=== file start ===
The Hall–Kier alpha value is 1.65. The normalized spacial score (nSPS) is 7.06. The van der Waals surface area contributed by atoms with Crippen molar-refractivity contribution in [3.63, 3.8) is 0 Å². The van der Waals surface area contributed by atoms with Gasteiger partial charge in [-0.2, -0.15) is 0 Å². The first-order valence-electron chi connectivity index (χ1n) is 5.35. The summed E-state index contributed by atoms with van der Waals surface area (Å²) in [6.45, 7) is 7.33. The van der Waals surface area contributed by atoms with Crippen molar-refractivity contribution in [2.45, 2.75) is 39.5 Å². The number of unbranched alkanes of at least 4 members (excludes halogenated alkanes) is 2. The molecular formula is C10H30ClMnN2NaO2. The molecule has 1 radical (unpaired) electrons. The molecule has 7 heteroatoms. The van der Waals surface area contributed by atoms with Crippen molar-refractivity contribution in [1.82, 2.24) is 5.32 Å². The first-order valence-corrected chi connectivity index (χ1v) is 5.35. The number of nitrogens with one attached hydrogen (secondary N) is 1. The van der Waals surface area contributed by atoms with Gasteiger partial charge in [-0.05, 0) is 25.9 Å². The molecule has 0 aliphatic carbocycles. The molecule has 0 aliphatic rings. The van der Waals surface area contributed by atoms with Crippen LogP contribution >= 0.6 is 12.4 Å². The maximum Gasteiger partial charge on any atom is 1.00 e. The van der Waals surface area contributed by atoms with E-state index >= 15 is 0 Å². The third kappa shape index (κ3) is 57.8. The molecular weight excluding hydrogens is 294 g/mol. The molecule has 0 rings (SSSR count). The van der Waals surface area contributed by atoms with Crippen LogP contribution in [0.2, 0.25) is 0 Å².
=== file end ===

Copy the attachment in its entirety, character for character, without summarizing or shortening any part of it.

The Hall–Kier alpha value is 1.65. The normalized spacial score (nSPS) is 7.06. The van der Waals surface area contributed by atoms with Crippen molar-refractivity contribution in [3.63, 3.8) is 0 Å². The van der Waals surface area contributed by atoms with Gasteiger partial charge in [-0.2, -0.15) is 0 Å². The first-order valence-electron chi connectivity index (χ1n) is 5.35. The summed E-state index contributed by atoms with van der Waals surface area (Å²) in [6.45, 7) is 7.33. The van der Waals surface area contributed by atoms with Crippen molar-refractivity contribution in [2.45, 2.75) is 39.5 Å². The number of unbranched alkanes of at least 4 members (excludes halogenated alkanes) is 2. The molecular formula is C10H30ClMnN2NaO2. The molecule has 1 radical (unpaired) electrons. The molecule has 7 heteroatoms. The van der Waals surface area contributed by atoms with Crippen molar-refractivity contribution in [1.82, 2.24) is 5.32 Å². The first-order valence-corrected chi connectivity index (χ1v) is 5.35. The number of nitrogens with one attached hydrogen (secondary N) is 1. The van der Waals surface area contributed by atoms with Gasteiger partial charge in [-0.05, 0) is 25.9 Å². The molecule has 0 aliphatic carbocycles. The molecule has 0 aliphatic rings. The van der Waals surface area contributed by atoms with Crippen LogP contribution >= 0.6 is 12.4 Å². The maximum Gasteiger partial charge on any atom is 1.00 e. The van der Waals surface area contributed by atoms with E-state index >= 15 is 0 Å². The third kappa shape index (κ3) is 57.8. The molecular weight excluding hydrogens is 294 g/mol. The molecule has 0 rings (SSSR count). The van der Waals surface area contributed by atoms with Crippen LogP contribution in [0.2, 0.25) is 0 Å².